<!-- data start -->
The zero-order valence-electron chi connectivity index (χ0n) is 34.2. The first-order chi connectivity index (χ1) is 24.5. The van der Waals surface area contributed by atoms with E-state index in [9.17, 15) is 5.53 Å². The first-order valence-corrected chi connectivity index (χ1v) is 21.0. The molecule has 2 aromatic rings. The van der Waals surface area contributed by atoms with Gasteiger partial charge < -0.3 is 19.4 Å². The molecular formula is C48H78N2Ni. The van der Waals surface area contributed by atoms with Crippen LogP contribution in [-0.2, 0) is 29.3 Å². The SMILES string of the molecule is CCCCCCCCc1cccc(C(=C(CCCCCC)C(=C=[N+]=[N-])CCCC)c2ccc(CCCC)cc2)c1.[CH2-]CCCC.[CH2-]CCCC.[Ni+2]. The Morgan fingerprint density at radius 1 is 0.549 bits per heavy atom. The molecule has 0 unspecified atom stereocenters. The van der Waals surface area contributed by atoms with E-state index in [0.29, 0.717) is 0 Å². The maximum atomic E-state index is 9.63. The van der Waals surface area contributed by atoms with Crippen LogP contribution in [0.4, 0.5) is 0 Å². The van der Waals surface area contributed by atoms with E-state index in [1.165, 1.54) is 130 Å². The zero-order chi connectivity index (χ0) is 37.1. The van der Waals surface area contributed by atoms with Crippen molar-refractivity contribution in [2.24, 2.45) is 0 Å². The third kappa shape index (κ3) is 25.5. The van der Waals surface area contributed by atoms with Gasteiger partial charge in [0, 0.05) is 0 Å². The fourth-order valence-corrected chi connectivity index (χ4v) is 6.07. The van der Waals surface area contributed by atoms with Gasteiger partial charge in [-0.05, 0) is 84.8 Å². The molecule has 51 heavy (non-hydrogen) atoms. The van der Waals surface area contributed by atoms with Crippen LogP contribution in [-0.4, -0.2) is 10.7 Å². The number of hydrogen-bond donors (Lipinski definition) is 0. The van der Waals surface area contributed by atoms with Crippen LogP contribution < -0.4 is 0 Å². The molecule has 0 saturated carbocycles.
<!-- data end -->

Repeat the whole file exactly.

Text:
The zero-order valence-electron chi connectivity index (χ0n) is 34.2. The first-order chi connectivity index (χ1) is 24.5. The van der Waals surface area contributed by atoms with E-state index in [9.17, 15) is 5.53 Å². The first-order valence-corrected chi connectivity index (χ1v) is 21.0. The molecule has 2 aromatic rings. The van der Waals surface area contributed by atoms with Gasteiger partial charge < -0.3 is 19.4 Å². The molecular formula is C48H78N2Ni. The van der Waals surface area contributed by atoms with Crippen LogP contribution in [-0.2, 0) is 29.3 Å². The SMILES string of the molecule is CCCCCCCCc1cccc(C(=C(CCCCCC)C(=C=[N+]=[N-])CCCC)c2ccc(CCCC)cc2)c1.[CH2-]CCCC.[CH2-]CCCC.[Ni+2]. The Morgan fingerprint density at radius 1 is 0.549 bits per heavy atom. The molecule has 0 unspecified atom stereocenters. The van der Waals surface area contributed by atoms with E-state index in [0.29, 0.717) is 0 Å². The maximum atomic E-state index is 9.63. The van der Waals surface area contributed by atoms with Crippen LogP contribution in [0.4, 0.5) is 0 Å². The van der Waals surface area contributed by atoms with E-state index in [1.165, 1.54) is 130 Å². The zero-order chi connectivity index (χ0) is 37.1. The van der Waals surface area contributed by atoms with Crippen molar-refractivity contribution in [2.24, 2.45) is 0 Å². The third kappa shape index (κ3) is 25.5. The van der Waals surface area contributed by atoms with Gasteiger partial charge in [0, 0.05) is 0 Å². The fourth-order valence-corrected chi connectivity index (χ4v) is 6.07. The van der Waals surface area contributed by atoms with Gasteiger partial charge in [-0.05, 0) is 84.8 Å². The molecule has 51 heavy (non-hydrogen) atoms. The van der Waals surface area contributed by atoms with Crippen LogP contribution in [-0.4, -0.2) is 10.7 Å². The number of hydrogen-bond donors (Lipinski definition) is 0. The van der Waals surface area contributed by atoms with Crippen LogP contribution < -0.4 is 0 Å². The molecule has 0 saturated carbocycles.